Thanksgiving, the quintessential American holiday where families gather to give thanks for all the blessings of the past year. All the fuss and festivities of a holiday dinner with loved ones can be quite stressful and draining on those who prepare for days to make the dinner table “just so.” And let’s not forget the turkey – the centerpiece of a family Thanksgiving celebration – who gives his life to feed yours.
For the more adventurous, less traditional among us, there are other options.
About Farm Sanctuary
Visit the Farm Sanctuary website and you will be asked the thought provoking question: “Have you ever given a pig a belly rub… talked to a turkey… or kissed a cow?” Part of the mission at Farm Sanctuary is to raise public awareness about the plight of factory farmed animals. What better way to achieve this than by questioning commonly held beliefs and attitudes about the subject?
It goes without saying the vast majority of humans living today have never tickled a pig, conversed with a turkey, or planted a big, wet smooch on a cow’s forehead. Oh sure, it’s considered normal and commonplace to do that with a dog or a cat. After all, they are your pets, your family members or your significant others.
But is there really such a big difference between cats, dogs and farm animals? Turkeys, like cattle, pigs and other farm animals, can feel pain, pleasure, fear, and happiness, just the same as dogs and cats do. Why is it considered acceptable to treat some animals as pets and others as food or clothing?
Farm Sanctuary is bi-coastal. It has two farms — one in upper New York State and one in the California hillsides, south of Sacramento — where rescued animals live out their lives as nature intended with rolling pastures, good food, clean water and plenty of company … of all species.
Whether it’s a cow saved from the hell of factory dairy farming or an escaped pig on his way to a slaughterhouse, Farm Sanctuary rescues, vets, provides love, care and shelter for all animals lucky enough to find their way there. By showing each creature the respect it was born to have, Farm Sanctuary sets the bar. And yes, they do adopt out turkeys and goats and other animals to forever homes.
Would you like to do something different for Thanksgiving this year?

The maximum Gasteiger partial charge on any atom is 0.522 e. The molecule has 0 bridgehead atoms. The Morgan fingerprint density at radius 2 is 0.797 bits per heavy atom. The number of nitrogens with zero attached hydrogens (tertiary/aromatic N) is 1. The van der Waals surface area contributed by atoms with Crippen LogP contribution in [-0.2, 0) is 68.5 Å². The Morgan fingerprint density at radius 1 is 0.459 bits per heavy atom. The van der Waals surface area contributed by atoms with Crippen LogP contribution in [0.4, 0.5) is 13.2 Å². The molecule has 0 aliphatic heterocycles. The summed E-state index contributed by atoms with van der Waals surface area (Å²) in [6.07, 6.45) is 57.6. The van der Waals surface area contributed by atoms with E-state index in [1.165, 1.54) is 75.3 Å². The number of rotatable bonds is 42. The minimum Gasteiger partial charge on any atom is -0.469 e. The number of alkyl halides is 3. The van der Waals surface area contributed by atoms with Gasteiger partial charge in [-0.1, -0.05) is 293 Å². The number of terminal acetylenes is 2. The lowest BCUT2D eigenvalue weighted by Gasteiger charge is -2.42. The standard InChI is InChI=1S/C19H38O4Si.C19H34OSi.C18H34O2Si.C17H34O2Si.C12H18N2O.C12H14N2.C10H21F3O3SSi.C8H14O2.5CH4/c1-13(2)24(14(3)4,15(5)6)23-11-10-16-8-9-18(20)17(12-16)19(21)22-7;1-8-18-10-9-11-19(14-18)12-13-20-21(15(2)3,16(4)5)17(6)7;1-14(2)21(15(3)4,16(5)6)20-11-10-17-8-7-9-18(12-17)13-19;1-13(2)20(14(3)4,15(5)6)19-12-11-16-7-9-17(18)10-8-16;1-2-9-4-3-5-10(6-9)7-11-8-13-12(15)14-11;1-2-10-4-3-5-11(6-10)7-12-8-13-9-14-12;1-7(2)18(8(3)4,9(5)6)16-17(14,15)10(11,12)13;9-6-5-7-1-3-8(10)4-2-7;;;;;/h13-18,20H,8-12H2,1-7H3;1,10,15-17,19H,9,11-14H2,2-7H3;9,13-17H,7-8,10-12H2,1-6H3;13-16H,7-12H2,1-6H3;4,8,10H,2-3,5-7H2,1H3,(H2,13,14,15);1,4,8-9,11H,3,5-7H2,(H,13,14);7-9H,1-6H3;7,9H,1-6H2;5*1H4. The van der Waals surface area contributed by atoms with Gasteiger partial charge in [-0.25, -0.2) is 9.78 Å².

Since 1986 Farm Sanctuary has sponsored the annual Adopt a Turkey Project. Comedian and talk show host, Ellen DeGeneres is the spokesperson talking turkey this year. For a onetime $30 donation, anyone can sponsor a turkey. In return, you receive a certificate with a color photo of your adopted friend. This year Daphne, Harley, Velma, Jordan, Vima and Reese are the spokes-turkeys.
Another quaint tradition at Farm Sanctuary is the annual Celebration FOR the Turkeys. Resident turkeys are actually considered the guests of honor. People can feed the flock with cranberries, pumpkins and squash. The Saturday before Thanksgiving a gourmet vegan feast is served to attendees including tofurky roast, garlic mashed potatoes, squash, deserts and much more.
A tour of the farm is provided and various speakers will present. One of this year’s speakers at the Watkins Glen, N.Y., farm is Jonathan Balcombe, Ph.D., author of Pleasurable Kingdom and Second Nature: The Inner Lives of Animals. In Orland, Calif., John Salley, wellness guru, NBA champion, and devoted vegan is among the notable presenters.
So this is your opportunity to see what it’s like to tickle a pig, talk to a turkey and kiss a cow! Why not start a new family tradition this Thanksgiving? Take a look around Farm Sanctury.org and start humane education with your kids. It’s never too early – or late – to start.
Farm Sanctuary’s newest video Thanksgiving’s Toll on Turkeys is a good place to begin.
Connie Pugh, used with permission Farm Sanctuary.org